LONDON – A Chechen leader wanted in Russia on charges of terrorism and murder has been granted refugee status in Britain, the government said Saturday. A British judge had rejected a Russian government request to extradite Akhmed Zakayev earlier this month, saying he risked being tortured if he was sent back.
We can confirm that Mr. Zakayev has been granted refugee status,” a Home Office spokesman said. He did not give further details.
Moscow alleges that Zakayev, 44, was a senior Chechen military commander who fought against Russian forces between October 1995 and December 2000. He is wanted in Russia on 13 charges, including kidnapping and taking part in the murder of more than 300 militia officers.
Zakayev denies all the charges. Supporters say he is a peace negotiator and a minister in the government of Aslan Maskhadov, who was elected president of Chechnya in 1997.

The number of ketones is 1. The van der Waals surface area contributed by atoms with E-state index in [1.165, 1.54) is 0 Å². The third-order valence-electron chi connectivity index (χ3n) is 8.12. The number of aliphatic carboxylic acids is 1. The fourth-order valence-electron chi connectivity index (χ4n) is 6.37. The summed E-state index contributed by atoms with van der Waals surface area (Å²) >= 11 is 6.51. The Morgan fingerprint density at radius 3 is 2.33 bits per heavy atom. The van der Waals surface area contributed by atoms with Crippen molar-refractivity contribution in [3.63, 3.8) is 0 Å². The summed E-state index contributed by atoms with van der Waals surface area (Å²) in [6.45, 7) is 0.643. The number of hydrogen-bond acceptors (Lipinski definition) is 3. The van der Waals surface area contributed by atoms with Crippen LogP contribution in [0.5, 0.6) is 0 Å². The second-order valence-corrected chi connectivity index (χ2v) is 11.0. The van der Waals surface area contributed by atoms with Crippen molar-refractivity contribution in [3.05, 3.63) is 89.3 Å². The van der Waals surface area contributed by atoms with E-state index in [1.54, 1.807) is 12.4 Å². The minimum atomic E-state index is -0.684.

He was arrested at London’s Heathrow Airport in December 2002, but released after a supporter, actress Vanessa Redgrave, paid $85,000 bail.
Zakayev’s lawyers fought his extradition, saying he would be persecuted for his political beliefs and would not receive a fair trial. At Bow Street Magistrates Court on Nov. 13, District Judge Timothy Workman agreed.
“I have come to the inevitable conclusion that if the (Russian) authorities are prepared to resort to torturing witnesses, there is a substantial risk that Mr. Zakayev would himself be subject to torture,” he said.
Chechnya has been wracked by violence for the last decade, and human rights groups have accused Russian forces of widespread abuse of civilians, including torture.
Russian forces withdrew from the southern Russian republic after a brutal 1994-1996 war that left separatists in charge. They returned in 1999 after Chechnya-based militants invaded a neighboring region and the Kremlin blamed the rebels for apartment-building bombings that killed 300 people.